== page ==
Restore, not replace, Whitby's architectural heritage
I was disappointed to see a further letter from the Rev John Theobald (Gazette, July 6) calling for the replacement of the bus shelter outside the Costcutter shop.
Disappointed, because I thought that we had moved on from the attitude of ‘It’s old, so it needs to go’ - the attitude which has inflicted so much damage on our towns, cities and railways over recent decades.
The shelter in question is one of a handful of its type surviving in the Whitby area.
They are strongly constructed in green-painted metal and display a definite 1930s aesthetic with rounded corners and horizontally oriented glazing which might make you think of the classic telephone kiosk designed by Giles Gilbert Scott.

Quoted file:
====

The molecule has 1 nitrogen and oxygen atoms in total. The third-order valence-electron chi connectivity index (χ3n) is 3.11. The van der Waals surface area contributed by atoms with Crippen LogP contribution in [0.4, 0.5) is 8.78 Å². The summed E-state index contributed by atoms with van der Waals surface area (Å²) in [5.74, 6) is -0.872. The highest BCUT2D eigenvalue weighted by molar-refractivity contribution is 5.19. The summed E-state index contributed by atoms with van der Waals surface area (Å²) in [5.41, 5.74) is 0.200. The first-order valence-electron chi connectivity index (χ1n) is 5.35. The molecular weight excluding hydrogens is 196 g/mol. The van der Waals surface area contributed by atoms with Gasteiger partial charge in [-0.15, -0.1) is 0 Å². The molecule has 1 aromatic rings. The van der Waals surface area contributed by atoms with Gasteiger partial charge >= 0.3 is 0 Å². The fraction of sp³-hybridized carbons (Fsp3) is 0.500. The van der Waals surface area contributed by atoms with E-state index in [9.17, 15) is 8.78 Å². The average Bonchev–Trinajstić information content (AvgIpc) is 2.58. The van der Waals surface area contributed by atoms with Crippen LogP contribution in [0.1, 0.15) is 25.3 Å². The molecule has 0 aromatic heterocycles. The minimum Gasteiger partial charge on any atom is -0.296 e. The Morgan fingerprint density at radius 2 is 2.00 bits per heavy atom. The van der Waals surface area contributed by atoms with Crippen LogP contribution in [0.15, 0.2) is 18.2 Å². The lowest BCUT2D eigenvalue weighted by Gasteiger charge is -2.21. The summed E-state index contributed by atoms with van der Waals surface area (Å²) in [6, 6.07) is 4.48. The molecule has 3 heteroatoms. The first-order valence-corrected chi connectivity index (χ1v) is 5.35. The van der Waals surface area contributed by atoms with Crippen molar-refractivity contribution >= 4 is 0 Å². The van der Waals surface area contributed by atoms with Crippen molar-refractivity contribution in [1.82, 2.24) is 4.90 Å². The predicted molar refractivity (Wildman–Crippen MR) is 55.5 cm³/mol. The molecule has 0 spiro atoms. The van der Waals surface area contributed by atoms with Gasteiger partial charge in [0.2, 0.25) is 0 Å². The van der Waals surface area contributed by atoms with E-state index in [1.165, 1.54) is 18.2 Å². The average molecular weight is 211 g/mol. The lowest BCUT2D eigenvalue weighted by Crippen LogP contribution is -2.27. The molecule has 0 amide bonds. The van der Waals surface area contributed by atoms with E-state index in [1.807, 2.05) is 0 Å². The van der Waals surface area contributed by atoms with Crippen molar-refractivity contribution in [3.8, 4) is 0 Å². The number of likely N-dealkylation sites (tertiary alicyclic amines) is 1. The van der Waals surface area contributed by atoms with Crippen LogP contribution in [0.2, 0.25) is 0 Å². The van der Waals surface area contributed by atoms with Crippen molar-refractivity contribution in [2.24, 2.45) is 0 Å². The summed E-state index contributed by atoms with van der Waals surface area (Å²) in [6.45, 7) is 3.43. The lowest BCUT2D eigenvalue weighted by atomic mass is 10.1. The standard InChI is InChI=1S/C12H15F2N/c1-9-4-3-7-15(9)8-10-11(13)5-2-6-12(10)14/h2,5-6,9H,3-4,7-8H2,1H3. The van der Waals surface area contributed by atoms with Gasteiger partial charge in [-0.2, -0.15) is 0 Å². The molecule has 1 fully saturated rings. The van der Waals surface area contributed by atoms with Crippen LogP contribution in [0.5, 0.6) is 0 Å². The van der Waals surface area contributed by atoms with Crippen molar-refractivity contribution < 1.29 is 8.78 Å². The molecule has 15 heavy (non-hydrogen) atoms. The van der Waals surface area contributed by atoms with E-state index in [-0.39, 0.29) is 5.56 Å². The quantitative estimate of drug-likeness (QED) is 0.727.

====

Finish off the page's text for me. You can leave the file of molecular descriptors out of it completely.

To the outer edges of the glazing are narrower, vertical frames filled with metal, perhaps recalling the ‘marginal’ glazing sometimes employed in the late Georgian and Regency eras.
The mullions may look like plain castings, but a closer look reveals them to be fluted and crowned by slightly projecting rectangular blocks: a modernist interpretation of a Doric pilaster.
The flat roof is stepped back from the frame in three shallow planes and also shows radiused corners.
Some sensitive design and proportion has gone into these unassuming structures; in a modest way they are part of our architectural heritage, and I for one should be sorry to see them removed.
Fortunately, however, the question does not arise as North Yorkshire Council, the responsible authority, states on its website that it will repair existing bus shelters but not erect new ones.
Politically, this is a consequence of the government’s punitive cuts to council funding, but aesthetically it might be a benevolent dispensation of Providence.